Our final day in the Holy Land saw us rising early, as the suitcases needed to be down in the lobby for 7am. Though many of us were happy to be returning home to family and friends, it will also be a wrench to leave this beautiful and inspiring land. The coach left just before 8am, and we began the journey with our customary ‘Prayer for Travellers.’ Today is the memorial of the beheading of John the Baptist, and Fr Mervyn talked about how John is the “bridge” between the Old and New Testaments. We have been touched this week by so many of the mysteries of our faith in a myriad of different ways, Fr Mervyn acknowledged that we can’t possibly absorb it all but that our experiences “have put flesh on the skeleton of the Scriptures” for us and he strongly encourages us to the open the Bible on our return and continue to develop and learn.
During our journey to Haifa, Fr Mervyn took us through the stories of Abraham and the other Patriarchs and Matriarchs as well as reminding us of all the places connected to Our Lord that we have visited. The land we passed through is mainly given over to arable farming, there seemed to be little evidence of herds of sheep, cows etc. Cotton growing is one of the staple industries of this area. Haifa is a large, vibrant industrial port and the third city of Israel; it is said, “you pray in Jerusalem, play in Tel Aviv and work in Haifa.” As we approached Haifa we could see the plain of Jezreel where so many battles were fought. There is the belief that the final battle between good and evil, Armageddon, will take place near here. Fr Mervyn spoke about how the Old Testament tells us what humans thought God was like. The Jews were a small people in a small country, surrounded by two massive empires. These pagan peoples believed that their gods went into battle with them, so therefore the Jews came to believe that their God must be a warrior God too. They were wrong, God is not like that, and we have Jesus’ teachings to show us what He is truly like.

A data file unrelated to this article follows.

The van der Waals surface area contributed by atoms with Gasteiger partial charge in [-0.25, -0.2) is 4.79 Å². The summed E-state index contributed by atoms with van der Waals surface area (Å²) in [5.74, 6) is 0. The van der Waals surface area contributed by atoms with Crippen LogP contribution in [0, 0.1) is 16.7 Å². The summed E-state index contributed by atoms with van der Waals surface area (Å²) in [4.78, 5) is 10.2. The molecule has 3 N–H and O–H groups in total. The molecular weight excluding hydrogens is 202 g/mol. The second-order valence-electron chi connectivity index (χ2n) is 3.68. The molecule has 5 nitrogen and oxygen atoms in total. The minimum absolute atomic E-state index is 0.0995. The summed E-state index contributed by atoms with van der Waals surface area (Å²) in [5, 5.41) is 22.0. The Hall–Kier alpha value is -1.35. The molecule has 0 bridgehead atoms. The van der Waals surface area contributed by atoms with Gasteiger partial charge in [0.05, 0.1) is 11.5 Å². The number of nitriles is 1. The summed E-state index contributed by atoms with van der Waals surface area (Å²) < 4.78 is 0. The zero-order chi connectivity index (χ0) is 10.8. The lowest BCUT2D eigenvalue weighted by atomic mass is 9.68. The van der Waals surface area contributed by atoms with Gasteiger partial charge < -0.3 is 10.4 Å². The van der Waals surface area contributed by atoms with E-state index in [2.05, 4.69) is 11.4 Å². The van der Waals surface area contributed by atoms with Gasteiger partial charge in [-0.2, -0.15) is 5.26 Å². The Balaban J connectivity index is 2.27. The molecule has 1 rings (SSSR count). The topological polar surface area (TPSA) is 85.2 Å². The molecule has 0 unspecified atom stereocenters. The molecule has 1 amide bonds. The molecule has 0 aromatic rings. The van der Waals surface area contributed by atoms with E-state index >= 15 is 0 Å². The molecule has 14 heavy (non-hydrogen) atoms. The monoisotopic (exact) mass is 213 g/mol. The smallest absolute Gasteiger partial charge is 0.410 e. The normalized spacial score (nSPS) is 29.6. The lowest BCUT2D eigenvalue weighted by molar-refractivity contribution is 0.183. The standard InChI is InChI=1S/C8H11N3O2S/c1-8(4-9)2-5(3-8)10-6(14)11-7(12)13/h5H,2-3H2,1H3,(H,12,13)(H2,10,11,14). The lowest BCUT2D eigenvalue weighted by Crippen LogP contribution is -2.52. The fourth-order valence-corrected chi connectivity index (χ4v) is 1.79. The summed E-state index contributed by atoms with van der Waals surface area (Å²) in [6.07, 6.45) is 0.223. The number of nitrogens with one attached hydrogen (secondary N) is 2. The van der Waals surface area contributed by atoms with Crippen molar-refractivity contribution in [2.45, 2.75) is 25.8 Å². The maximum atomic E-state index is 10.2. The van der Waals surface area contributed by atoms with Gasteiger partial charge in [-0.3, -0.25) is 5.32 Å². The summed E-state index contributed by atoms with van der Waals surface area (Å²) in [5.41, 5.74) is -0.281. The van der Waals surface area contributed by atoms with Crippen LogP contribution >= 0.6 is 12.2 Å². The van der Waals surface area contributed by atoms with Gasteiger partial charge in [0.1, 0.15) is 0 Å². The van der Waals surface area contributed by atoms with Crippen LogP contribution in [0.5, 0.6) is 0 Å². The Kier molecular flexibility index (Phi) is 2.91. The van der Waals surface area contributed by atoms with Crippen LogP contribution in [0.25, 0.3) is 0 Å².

We could see the Carmel Mountain Range, whose caves provided homes for the hermit prophets such as Elijah. One of the famous stories of Elijah is him running away from the wicked Queen Jezebel who wanted him dead, he hid in a cave on Mount Carmel and prayed to die but an angel woke him and told him to eat a little scone, he felt renewed and went on to Mount Sinai (Horeb), and later killed 400 of the prophets of Ba’al. Stella Maris Church in Haifa is built over Elijah’s Cave. Of course, Mount Carmel is the spiritual home of the Carmelite Order, whose members include important Church figures such as St John of the Cross (“the more we empty ourselves, the more we are close to God”), St Teresa of Avila, St Therese of Lisieux and Edith Stein.
We arrived in Haifa at 9am, the traffic was heavy as Thursday is the end of the working week, with most employees finishing at lunchtime. The city is home to the world centre of the Baha’i Faith, which is fusion of Islam and Christianity, with the principles of peace and order at its heart. They have a magnificent temple with a golden dome and beautiful terraced gardens perched high up on Mount Carmel. Our driver kindly drove slowly round the roundabout twice so we could get some good photos! Haifa is renowned for the excellent relations it enjoys between the different faith communities.